Saturday, 14 November 2009

Social Computing in Business

The talk seemed to go down well. It turned into more of a workshop, really, which is what I really wanted. I tried to cover a very broad field in one hour, which was a challenge. I began by checking knowledge levels, and by asking who was more interested in the tools and who in the business-related issues. I got a strong vote for the latter. Nevertheless I did a run-through of the tools, and dwelt a bit on the concept of 'small pieces loosely joined', and the 'glue' of tagging, folksonomy, RSS and so on. There were some ah-ha moments with Delicious, when I explained how the social tags provided an alternative way into the web to Googling.

I covered adoption barriers such as security, 'fear of The Cloud', Chinese Walls and corporate politics, and emphasised that these were important issues but that they aren't insuperable. Towards the end we looked at the idea of companies becoming perhaps more human places as a result of the adoption of social computing / Enterpise 2.0'. That struck a chord with quite a few people. Given that many of them were in jobseeking mode, this did not surprise me. We also talked about the potential value of loose ties when it come to networking in general.

One of the most interesting things for me was to be reminded how broad this topic is, and how it touches on some quite deep issues such as personal identity, organisational behaviour, the role of management and the nature of work.

Here's a link to my talk outline on Mind42.

Thursday, 12 November 2009

Social Computing in Business

I'm giving a talk this evening at TfpL on the subject of Social Computing in Business. This is, of course, a very broad field, and it will be a challenge to cover even parts of it in the hour available. But I'm sure it will be interesting. I'm looking forward at least as much to hearing what the audience has to say on the subject as I am to saying my piece.

Saturday, 20 June 2009

Corporate Knowledge-sharing: a glimmer of hope

Recent experience in a large professional services firm has confirmed a number of my expectations about difficulties in facilitating knowledge-sharing in such an environment. In no particular order:
- Dear old Sharepoint both enables and inhibits, in roughly equal measure. Yes it's got lots of features, but many of them are mediocre and it's a clunky, unintuitive piece of kit to build anything with.
- Security concerns, standardisation of builds, etc inevitably mean what's available to the staff behind the firewall is disappointing compared with the burgeoning Web 2.0 world at large on the Web.
- The email habit runs very deep, and won't be shifted easily.

I'm still optimistic that we can make a go of this KM initiative, though. Why? Because there is strong business need and because senior people are behind it. Essential, though often lacking in KM-related work. What's more, there's an understanding that there needs to be a move from email silos to open, web-based discussion and document sharing. It's 'just' a question of changing habits. And on that note I've discovered than those of us who've been using the web for years need to remember that not everyone understands how to copy a URL and paste it into an email. In fact, 'basic training' might be one of the key requirements for success.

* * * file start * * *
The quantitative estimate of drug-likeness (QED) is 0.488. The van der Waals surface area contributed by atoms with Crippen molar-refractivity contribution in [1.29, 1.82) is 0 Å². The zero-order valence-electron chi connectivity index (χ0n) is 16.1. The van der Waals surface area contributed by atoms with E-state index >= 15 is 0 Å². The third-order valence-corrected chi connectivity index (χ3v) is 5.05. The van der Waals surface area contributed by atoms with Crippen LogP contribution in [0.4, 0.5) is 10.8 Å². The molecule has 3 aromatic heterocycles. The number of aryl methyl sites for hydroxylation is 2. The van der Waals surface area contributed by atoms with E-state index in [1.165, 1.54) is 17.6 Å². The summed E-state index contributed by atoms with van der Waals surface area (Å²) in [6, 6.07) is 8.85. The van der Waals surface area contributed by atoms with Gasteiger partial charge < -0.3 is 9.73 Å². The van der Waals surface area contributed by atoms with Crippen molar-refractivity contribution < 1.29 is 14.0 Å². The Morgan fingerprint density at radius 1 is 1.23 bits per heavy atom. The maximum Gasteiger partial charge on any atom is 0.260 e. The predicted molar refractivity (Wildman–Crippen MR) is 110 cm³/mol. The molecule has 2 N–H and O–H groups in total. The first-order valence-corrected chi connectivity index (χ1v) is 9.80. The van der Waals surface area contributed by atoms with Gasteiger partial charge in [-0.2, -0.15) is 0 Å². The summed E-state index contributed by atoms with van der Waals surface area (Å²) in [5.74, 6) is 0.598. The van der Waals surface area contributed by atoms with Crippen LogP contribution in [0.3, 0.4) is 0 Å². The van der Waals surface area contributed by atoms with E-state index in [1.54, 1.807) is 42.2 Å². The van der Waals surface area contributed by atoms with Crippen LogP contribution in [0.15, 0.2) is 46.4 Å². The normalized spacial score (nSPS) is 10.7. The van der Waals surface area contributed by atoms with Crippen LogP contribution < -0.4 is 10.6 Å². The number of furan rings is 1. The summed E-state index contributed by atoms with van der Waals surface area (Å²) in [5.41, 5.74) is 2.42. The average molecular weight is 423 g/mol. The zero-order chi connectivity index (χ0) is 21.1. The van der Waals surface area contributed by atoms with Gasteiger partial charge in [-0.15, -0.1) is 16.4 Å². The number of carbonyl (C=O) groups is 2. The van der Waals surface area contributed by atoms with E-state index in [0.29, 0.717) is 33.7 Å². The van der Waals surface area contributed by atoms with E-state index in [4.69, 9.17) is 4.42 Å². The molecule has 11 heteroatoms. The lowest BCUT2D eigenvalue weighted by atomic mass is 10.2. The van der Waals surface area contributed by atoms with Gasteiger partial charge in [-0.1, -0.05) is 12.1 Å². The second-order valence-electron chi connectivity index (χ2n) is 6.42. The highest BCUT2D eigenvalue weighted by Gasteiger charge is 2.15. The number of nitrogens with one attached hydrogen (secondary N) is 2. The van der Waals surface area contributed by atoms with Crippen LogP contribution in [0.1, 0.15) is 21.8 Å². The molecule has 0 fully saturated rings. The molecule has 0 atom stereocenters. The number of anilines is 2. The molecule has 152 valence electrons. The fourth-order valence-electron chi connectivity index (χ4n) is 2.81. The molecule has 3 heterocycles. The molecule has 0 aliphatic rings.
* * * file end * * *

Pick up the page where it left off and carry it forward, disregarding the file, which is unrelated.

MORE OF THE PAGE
Friday, 10 April 2009

Could URL shorteners break the Web?

Many of us use URL shorteners like and For Twitter they are well-nigh essential, if you're not to use up your whole 140 character quota with a single URL.

I think it was Euan Semple in his Twitter incarnation @euan, who originally alerted me to the idea that these shortener sites might be a risk to the architecture of the web. As every schoolboy knows, the Internet was designed to continue functioning after major structural damage, such as that which might follow a nuclear war. It does this by virtue of its addressing system, which allows messages, in the form of 'packets', to be routed through many possible pathways, so that they always get through even if some pathways are blocked. Unfortunately URL shortening might be able to jeopardise this welcome redundancy. Shortening works (I think - correct me if wrong) by the storage on the shortener's server of a match between the shortened URL and the original one. Someone who clicks on the short URL gets redirected to the original (long) one. In theory, if a shortener's server went offline, because for example the shortener went bust, all the links would be lost.

What's to be done? There are a number of shorteners, so using a range of them reduces the consequences of failure of any one of them. But the impact could still be significant, especially if the most popular one failed. And the more paranoid might even see possibilities of duress here, should a shortener fall under the control of an ill-intentioned person. Admittedly the consequences of failure of any 'cloud' service, including good old webmail, could have serious consequences, but those are arguably less systemic than shortener failure would be.

Should there be some sort of process for putting URL shortener databases into escrow, or is there another answer, perhaps?

Saturday, 14 March 2009

World Wide Web is twenty

'Twenty years ago this month, something happened at CERN that would change the world forever: Tim Berners-Lee handed a document to his supervisor Mike Sendall entitled "Information Management : a Proposal". "Vague, but exciting" is how Mike described it, and he gave Tim the nod to take his proposal forward. The following year, the World Wide Web was born.'